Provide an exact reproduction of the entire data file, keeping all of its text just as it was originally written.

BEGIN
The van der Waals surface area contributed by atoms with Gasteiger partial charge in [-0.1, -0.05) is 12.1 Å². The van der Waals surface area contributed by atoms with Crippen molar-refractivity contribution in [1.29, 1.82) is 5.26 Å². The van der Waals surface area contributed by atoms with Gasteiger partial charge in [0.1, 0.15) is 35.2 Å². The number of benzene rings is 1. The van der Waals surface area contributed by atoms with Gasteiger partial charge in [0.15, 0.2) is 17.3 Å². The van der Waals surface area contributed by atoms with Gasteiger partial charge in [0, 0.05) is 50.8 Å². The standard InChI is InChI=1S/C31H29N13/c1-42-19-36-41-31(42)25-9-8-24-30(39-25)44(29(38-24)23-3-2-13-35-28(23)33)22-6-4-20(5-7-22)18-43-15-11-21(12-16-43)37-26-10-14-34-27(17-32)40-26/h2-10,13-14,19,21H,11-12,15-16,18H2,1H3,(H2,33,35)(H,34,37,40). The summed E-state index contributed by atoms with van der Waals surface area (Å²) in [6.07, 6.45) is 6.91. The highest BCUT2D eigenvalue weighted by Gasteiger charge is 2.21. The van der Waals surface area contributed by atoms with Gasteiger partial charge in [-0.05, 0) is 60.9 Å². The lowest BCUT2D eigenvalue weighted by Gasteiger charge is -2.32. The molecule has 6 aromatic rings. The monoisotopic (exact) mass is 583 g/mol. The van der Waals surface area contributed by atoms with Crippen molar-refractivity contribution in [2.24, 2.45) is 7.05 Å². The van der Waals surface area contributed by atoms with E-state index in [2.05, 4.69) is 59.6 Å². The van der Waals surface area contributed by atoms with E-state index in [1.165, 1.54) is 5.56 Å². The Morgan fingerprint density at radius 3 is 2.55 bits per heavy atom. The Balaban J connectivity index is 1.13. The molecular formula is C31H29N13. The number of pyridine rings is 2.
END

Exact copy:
The van der Waals surface area contributed by atoms with Gasteiger partial charge in [-0.1, -0.05) is 12.1 Å². The van der Waals surface area contributed by atoms with Crippen molar-refractivity contribution in [1.29, 1.82) is 5.26 Å². The van der Waals surface area contributed by atoms with Gasteiger partial charge in [0.1, 0.15) is 35.2 Å². The number of benzene rings is 1. The van der Waals surface area contributed by atoms with Gasteiger partial charge in [0.15, 0.2) is 17.3 Å². The van der Waals surface area contributed by atoms with Gasteiger partial charge in [0, 0.05) is 50.8 Å². The standard InChI is InChI=1S/C31H29N13/c1-42-19-36-41-31(42)25-9-8-24-30(39-25)44(29(38-24)23-3-2-13-35-28(23)33)22-6-4-20(5-7-22)18-43-15-11-21(12-16-43)37-26-10-14-34-27(17-32)40-26/h2-10,13-14,19,21H,11-12,15-16,18H2,1H3,(H2,33,35)(H,34,37,40). The summed E-state index contributed by atoms with van der Waals surface area (Å²) in [6.07, 6.45) is 6.91. The highest BCUT2D eigenvalue weighted by Gasteiger charge is 2.21. The van der Waals surface area contributed by atoms with Gasteiger partial charge in [-0.05, 0) is 60.9 Å². The lowest BCUT2D eigenvalue weighted by Gasteiger charge is -2.32. The molecule has 6 aromatic rings. The monoisotopic (exact) mass is 583 g/mol. The van der Waals surface area contributed by atoms with Crippen molar-refractivity contribution in [2.24, 2.45) is 7.05 Å². The van der Waals surface area contributed by atoms with E-state index in [2.05, 4.69) is 59.6 Å². The van der Waals surface area contributed by atoms with E-state index in [1.165, 1.54) is 5.56 Å². The Morgan fingerprint density at radius 3 is 2.55 bits per heavy atom. The Balaban J connectivity index is 1.13. The molecular formula is C31H29N13. The number of pyridine rings is 2.